Mr Aaronovitch, who ditched the gospel of Marxism years ago and is now a columnist for the Times, obviously has first-hand experience of the cultlike loyalty of the “party animals” in the 1950s and 1960s: “The facts of existence, the assumptions about how the globe turned that we imbibed were not the same as—and often the opposite of—what everyone else deemed normal…There were things that other people did that we didn’t do. We didn’t believe in God, pray, go to church, stand up for the queen in the cinema when they played the national anthem (which in any case, wasn’t our anthem, our anthem being the ‘Internationale’).” Is there a parallel today? “Perhaps there are children of very devout Muslims or evangelicals who will read this and nod along.”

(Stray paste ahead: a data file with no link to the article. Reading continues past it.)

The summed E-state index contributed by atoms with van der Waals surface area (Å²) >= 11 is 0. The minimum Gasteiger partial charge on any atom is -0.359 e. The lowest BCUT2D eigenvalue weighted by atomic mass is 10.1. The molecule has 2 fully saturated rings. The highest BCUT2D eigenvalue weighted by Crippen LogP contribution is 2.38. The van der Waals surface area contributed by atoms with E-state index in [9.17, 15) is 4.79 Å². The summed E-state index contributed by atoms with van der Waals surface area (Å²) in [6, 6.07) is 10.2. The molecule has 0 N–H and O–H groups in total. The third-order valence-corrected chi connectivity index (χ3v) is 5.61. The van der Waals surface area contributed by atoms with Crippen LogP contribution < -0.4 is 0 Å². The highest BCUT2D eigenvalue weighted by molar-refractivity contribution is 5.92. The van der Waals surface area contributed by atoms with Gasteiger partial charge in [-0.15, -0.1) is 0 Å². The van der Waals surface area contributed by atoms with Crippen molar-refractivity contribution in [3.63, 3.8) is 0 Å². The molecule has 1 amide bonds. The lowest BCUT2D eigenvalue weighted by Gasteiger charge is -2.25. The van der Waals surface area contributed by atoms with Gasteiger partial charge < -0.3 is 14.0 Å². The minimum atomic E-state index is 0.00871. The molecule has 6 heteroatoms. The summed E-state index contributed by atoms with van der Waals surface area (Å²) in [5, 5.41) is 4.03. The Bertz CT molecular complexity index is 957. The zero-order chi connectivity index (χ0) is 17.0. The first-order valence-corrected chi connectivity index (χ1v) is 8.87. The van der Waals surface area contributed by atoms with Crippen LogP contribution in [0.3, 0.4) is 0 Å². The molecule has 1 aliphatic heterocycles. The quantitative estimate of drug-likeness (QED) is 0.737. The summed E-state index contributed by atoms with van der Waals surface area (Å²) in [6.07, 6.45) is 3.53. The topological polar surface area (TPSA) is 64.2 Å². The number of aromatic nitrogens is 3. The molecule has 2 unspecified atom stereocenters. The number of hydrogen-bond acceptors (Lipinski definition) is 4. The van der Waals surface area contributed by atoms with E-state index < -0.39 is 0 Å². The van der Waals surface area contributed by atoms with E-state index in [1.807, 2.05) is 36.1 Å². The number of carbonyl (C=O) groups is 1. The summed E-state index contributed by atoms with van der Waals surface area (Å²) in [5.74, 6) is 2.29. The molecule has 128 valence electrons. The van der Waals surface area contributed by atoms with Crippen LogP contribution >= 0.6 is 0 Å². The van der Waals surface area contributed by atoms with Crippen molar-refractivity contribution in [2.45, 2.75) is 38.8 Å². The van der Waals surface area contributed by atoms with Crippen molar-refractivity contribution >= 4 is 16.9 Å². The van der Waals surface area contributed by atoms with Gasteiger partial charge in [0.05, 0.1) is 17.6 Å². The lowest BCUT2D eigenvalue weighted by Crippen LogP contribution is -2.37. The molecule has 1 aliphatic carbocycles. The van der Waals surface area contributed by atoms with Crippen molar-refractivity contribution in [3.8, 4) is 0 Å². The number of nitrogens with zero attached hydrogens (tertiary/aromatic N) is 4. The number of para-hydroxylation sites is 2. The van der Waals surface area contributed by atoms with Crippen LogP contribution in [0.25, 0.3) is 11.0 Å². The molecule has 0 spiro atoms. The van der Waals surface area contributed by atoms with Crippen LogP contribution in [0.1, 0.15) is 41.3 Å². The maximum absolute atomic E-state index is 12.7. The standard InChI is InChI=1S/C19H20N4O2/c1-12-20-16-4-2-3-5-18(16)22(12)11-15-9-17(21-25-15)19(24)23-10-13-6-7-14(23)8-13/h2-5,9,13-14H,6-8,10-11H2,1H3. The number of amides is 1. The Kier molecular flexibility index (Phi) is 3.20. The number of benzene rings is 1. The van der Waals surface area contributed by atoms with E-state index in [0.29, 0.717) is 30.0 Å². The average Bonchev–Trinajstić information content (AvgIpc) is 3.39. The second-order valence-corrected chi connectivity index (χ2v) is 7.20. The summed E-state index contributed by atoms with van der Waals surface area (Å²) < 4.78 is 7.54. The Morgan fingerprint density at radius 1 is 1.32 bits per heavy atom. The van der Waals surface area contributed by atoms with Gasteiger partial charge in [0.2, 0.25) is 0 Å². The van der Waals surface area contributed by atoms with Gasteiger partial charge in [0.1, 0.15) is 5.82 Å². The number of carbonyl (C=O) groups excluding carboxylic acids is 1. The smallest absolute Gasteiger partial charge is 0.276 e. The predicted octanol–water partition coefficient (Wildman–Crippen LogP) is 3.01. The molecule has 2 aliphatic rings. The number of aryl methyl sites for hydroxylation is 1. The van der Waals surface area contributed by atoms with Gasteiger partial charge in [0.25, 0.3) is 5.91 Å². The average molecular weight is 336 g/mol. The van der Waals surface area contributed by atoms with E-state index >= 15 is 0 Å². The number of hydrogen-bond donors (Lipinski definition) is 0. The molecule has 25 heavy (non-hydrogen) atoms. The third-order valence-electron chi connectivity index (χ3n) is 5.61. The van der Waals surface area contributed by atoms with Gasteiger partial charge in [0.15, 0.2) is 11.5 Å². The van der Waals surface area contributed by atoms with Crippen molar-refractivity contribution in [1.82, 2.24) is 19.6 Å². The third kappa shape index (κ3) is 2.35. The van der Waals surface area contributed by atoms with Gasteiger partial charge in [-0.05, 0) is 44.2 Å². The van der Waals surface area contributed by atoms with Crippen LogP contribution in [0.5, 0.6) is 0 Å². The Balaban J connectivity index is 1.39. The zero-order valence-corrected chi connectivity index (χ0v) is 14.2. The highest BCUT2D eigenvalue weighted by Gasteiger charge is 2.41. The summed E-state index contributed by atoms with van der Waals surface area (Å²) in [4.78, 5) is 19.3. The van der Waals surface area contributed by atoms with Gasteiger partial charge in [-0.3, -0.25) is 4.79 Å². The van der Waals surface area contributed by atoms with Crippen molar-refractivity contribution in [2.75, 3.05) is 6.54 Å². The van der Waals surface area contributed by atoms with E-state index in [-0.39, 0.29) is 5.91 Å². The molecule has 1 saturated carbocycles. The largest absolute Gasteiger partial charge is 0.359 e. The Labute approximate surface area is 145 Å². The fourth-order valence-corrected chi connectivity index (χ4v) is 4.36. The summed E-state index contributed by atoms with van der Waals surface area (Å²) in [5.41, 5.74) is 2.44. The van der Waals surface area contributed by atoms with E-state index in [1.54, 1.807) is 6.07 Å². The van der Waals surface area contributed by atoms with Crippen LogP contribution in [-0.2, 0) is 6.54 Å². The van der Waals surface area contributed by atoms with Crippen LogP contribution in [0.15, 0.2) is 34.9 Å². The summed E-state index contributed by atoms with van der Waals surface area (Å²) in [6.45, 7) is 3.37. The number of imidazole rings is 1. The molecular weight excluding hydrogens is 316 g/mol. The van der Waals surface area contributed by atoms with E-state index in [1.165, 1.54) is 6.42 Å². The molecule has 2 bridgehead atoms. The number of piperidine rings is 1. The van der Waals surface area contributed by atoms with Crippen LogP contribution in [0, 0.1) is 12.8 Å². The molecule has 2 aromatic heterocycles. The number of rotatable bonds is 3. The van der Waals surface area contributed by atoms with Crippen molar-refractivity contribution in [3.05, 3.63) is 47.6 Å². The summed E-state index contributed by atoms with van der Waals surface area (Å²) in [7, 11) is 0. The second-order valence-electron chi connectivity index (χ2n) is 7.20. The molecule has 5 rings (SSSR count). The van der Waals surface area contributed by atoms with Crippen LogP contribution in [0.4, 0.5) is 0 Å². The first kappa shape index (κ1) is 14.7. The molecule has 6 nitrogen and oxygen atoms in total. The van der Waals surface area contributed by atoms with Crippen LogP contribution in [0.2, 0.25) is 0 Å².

But Mr Aaronovitch’s memoir…Continue reading

via K. Brent Tomer CFTC Reds under the bed

What would the doctor prescribe?

(K. Brent Tomer),

“A HARMLESS drudge.” Of the definitions in Samuel Johnson’s great English dictionary of 1755, that of “lexicographer”, his own calling, is the most famous, an example of the same wit that led him to define “oats” as “a grain, which in England is generally given to horses, but in Scotland supports the people.”

Why name a language column after a harmless drudge? Because Johnson, despite the drudgery, knew that language was not harmless. Its power to inform and to lead astray, to entertain and to annoy, to build co-operation or destroy a reputation, makes language serious stuff. The Economist’s “Johnson” column began in 1992 and was later revived online. This week it returns to the print edition, and henceforth will appear fortnightly.